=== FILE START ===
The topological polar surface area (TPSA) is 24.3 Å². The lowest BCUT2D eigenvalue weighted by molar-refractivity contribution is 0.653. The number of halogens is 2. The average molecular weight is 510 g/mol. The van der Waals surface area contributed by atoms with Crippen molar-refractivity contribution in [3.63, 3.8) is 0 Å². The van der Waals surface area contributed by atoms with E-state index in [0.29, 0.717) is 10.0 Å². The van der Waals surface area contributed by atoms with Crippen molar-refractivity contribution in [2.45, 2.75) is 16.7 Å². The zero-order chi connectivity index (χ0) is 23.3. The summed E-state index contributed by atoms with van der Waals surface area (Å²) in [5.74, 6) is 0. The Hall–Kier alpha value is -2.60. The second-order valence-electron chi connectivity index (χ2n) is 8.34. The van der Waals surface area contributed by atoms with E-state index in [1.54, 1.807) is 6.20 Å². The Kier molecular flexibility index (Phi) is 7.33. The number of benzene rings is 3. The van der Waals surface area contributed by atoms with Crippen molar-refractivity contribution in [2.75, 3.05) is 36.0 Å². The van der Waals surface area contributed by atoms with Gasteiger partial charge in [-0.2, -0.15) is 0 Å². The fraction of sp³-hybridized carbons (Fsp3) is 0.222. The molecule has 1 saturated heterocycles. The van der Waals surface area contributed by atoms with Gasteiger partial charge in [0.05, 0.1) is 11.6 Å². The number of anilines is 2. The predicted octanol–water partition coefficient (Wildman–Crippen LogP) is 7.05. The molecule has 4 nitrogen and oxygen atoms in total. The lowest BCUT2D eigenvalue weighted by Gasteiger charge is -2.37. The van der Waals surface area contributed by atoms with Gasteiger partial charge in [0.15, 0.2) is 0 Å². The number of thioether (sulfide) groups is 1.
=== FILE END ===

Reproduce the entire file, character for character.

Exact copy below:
The topological polar surface area (TPSA) is 24.3 Å². The lowest BCUT2D eigenvalue weighted by molar-refractivity contribution is 0.653. The number of halogens is 2. The average molecular weight is 510 g/mol. The van der Waals surface area contributed by atoms with Crippen molar-refractivity contribution in [3.63, 3.8) is 0 Å². The van der Waals surface area contributed by atoms with E-state index in [0.29, 0.717) is 10.0 Å². The van der Waals surface area contributed by atoms with Crippen molar-refractivity contribution in [2.45, 2.75) is 16.7 Å². The zero-order chi connectivity index (χ0) is 23.3. The summed E-state index contributed by atoms with van der Waals surface area (Å²) in [5.74, 6) is 0. The Hall–Kier alpha value is -2.60. The second-order valence-electron chi connectivity index (χ2n) is 8.34. The van der Waals surface area contributed by atoms with E-state index in [1.54, 1.807) is 6.20 Å². The Kier molecular flexibility index (Phi) is 7.33. The number of benzene rings is 3. The van der Waals surface area contributed by atoms with Crippen molar-refractivity contribution in [2.75, 3.05) is 36.0 Å². The van der Waals surface area contributed by atoms with Gasteiger partial charge in [-0.2, -0.15) is 0 Å². The fraction of sp³-hybridized carbons (Fsp3) is 0.222. The molecule has 1 saturated heterocycles. The van der Waals surface area contributed by atoms with Gasteiger partial charge in [0.05, 0.1) is 11.6 Å². The number of anilines is 2. The predicted octanol–water partition coefficient (Wildman–Crippen LogP) is 7.05. The molecule has 4 nitrogen and oxygen atoms in total. The lowest BCUT2D eigenvalue weighted by Gasteiger charge is -2.37. The van der Waals surface area contributed by atoms with Gasteiger partial charge in [0.15, 0.2) is 0 Å². The number of thioether (sulfide) groups is 1.